Airports can be one of the most frustrating places in the world to spend an afternoon. Getting to the airport two hours early, waiting in security lines, taking off your shoes, walking through space-age like metal detectors, it can all be a huge hassle. But it wasn’t always that way. Before the days of 3.4-ounce liquids and random screenings, airport security was pretty simple.
While the events of Sept. 11, 2001 facilitated heightened security measures, the catalyst behind the beginning of airport security occurred 46 years prior.
The date was Nov. 1, 1955. The flight was United Airlines Flight 629 from Denver to Portland, Ore. Just minutes after takeoff the plane exploded over a beet farm in Longmont, Colo. All 44 people onboard died.
Federal investigators determined the explosion was the result of a dynamite bomb in a checked bag. A passenger’s son, Jack Graham, confessed to placing the sack of dynamite in his mother’s suitcase. He was looking to cash in on his mother’s life insurance.
The explosion of Flight 629 was the first major act of criminal violence on a United States airline and the years following the tragic flight ushered in the beginning of the Federal Aviation Administration’s modern security measures.
The first security measure, beginning in 1961, was the simple addition of armed guards on planes, but only when requested by the FBI or by airlines.
The FAA more aggressively began security requirements in the late ’60s and early ’70s after more than 130 successful and attempted airplane hijackings. First came the FAA’s hijacker psychological profile used by ticket agents to determine if passengers were a threat to the skies. Flyers who exhibited odd behavior, such as lack of eye contact or inadequate concern for their luggage might be subjected to additional scanning.
Next came the creation of the Customs Air Security Officers Program, also known as sky marshals, followed by the Explosive Detection Canine Team Program.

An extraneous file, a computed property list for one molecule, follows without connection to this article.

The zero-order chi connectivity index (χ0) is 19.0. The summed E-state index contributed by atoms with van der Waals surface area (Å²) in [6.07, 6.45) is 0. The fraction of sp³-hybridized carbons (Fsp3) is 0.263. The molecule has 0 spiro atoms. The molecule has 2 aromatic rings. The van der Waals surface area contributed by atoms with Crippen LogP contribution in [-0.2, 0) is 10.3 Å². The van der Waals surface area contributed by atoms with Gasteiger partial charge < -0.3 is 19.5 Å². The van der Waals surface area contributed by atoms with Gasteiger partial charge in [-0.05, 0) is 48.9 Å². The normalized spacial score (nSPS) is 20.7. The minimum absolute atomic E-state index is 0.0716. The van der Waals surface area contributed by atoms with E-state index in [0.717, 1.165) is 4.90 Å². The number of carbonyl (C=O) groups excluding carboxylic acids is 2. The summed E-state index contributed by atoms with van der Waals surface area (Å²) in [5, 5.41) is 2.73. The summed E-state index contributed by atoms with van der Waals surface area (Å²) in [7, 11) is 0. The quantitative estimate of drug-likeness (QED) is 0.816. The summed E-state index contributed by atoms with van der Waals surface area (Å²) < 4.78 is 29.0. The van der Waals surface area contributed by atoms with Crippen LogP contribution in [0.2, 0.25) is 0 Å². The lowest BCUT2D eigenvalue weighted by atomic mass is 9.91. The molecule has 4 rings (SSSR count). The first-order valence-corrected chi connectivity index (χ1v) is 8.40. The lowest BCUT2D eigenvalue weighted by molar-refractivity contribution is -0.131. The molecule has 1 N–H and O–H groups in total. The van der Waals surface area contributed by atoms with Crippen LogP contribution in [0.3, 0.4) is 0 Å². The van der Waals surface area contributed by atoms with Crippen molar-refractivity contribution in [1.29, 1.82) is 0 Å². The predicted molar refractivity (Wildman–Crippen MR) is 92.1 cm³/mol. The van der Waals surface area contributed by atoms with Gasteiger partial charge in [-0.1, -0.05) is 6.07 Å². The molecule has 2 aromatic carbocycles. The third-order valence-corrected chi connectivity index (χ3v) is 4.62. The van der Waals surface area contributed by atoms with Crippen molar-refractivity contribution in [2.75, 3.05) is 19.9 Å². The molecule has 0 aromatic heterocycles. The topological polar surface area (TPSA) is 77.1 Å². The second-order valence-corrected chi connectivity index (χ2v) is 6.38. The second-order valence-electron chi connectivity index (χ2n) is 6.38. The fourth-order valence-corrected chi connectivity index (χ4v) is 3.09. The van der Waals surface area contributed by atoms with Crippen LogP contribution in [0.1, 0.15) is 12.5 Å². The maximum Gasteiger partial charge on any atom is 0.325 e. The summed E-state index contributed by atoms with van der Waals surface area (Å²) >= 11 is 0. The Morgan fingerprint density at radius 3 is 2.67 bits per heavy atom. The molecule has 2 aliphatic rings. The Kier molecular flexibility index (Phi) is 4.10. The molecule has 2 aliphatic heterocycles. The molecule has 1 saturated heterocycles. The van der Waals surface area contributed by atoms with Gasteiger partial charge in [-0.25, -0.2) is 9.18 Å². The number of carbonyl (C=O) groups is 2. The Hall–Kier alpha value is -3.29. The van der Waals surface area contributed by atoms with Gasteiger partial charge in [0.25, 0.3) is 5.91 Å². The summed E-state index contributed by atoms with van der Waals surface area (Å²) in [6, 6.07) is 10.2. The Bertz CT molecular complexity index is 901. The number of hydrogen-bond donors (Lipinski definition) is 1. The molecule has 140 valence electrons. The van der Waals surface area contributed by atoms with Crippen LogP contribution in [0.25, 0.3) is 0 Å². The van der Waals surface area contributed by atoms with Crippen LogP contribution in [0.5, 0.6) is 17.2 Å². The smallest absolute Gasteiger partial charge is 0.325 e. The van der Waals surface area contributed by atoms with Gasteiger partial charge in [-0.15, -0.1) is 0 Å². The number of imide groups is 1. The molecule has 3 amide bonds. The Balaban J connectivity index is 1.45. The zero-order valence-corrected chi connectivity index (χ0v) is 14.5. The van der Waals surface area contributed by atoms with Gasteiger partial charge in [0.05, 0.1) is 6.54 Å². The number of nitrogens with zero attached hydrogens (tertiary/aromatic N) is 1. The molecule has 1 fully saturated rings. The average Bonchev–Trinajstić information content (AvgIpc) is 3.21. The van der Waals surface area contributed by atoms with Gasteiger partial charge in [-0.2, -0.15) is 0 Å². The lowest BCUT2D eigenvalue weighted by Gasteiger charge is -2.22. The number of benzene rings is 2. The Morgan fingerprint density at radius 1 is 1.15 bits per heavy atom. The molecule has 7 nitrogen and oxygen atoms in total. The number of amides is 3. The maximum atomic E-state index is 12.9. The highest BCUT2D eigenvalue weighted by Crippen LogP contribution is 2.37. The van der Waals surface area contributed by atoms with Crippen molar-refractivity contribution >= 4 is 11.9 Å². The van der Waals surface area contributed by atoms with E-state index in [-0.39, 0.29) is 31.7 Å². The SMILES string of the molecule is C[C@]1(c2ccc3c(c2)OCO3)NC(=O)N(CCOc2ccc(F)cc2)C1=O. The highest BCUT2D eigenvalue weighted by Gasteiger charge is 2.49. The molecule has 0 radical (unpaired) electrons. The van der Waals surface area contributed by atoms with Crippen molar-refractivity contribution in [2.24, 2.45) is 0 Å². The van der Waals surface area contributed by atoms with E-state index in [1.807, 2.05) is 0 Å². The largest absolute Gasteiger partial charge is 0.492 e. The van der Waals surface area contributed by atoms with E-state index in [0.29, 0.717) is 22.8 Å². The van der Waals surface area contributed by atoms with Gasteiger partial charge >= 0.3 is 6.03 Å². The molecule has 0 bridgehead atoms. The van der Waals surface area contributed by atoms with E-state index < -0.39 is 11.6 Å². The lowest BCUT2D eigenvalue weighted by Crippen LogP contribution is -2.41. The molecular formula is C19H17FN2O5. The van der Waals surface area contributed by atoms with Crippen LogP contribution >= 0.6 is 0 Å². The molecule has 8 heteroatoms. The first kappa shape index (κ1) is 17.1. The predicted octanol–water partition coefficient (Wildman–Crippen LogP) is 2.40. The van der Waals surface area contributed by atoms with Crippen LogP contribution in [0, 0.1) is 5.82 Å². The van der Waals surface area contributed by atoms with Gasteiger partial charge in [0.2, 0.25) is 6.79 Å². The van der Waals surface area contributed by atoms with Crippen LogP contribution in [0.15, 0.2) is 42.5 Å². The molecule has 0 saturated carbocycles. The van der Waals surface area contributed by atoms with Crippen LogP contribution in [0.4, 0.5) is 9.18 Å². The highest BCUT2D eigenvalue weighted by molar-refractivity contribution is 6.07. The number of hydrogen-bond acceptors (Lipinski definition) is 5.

Even with increased security, airplanes were still under constant threat. The lack of manpower resulted in additional hijackings, including one of the most captivating unsolved incidents — that of D.B. Cooper. A man claimed to have a bomb, hijacked a flight and ransomed passengers. The passengers were released and the man parachuted from the plane, never to be found.
Two years later, in 1973, the FAA began requiring all commercial airlines to use X-ray machines, metal detectors, and personal searches to screen passengers and carry-on baggage for weapons and explosive devices.
Over the next four years, the FAA reported only one successful hijacking since the beginning of standardized security measures were implemented.
The security measures following the 70s were by far and wide more reliable than those in the 1950s and ’60s, but it still wasn’t enough.
Passengers were allowed to arrive just 30 minutes before boarding, families and friends were allowed at gates and security was often outsourced to underpaid contractors.
Following the events of 2001 – the Sept. 11 attacks and the infamous attempted shoe bombing in December – the Transportation Security Administration was created.
Today we have boarding pass inspection, strict checkpoints and constant reminders never to leave your bag unattended.
Is airport security moving backwards now? Not quite but some standards are being relaxed.
In 2008, the TSA began using state-of-the art Advanced Imaging Technology at airports. The scanners took detailed photos of passengers to detect metal and metallic objects. However, after much controversy the units were removed in June 2013.
In recent years, the TSA began implementing the PreCheck program for qualified frequent fliers. The program allows for quicker transit through airport security, while the passengers can leave on their shoes, belts and light outerwear. Some airports are even using layers of security to allow for expedited screening – as one Consumerist editor recently experienced.
Just as airport security evolved following the 1955 explosion of Flight 629, it continues to evolve today.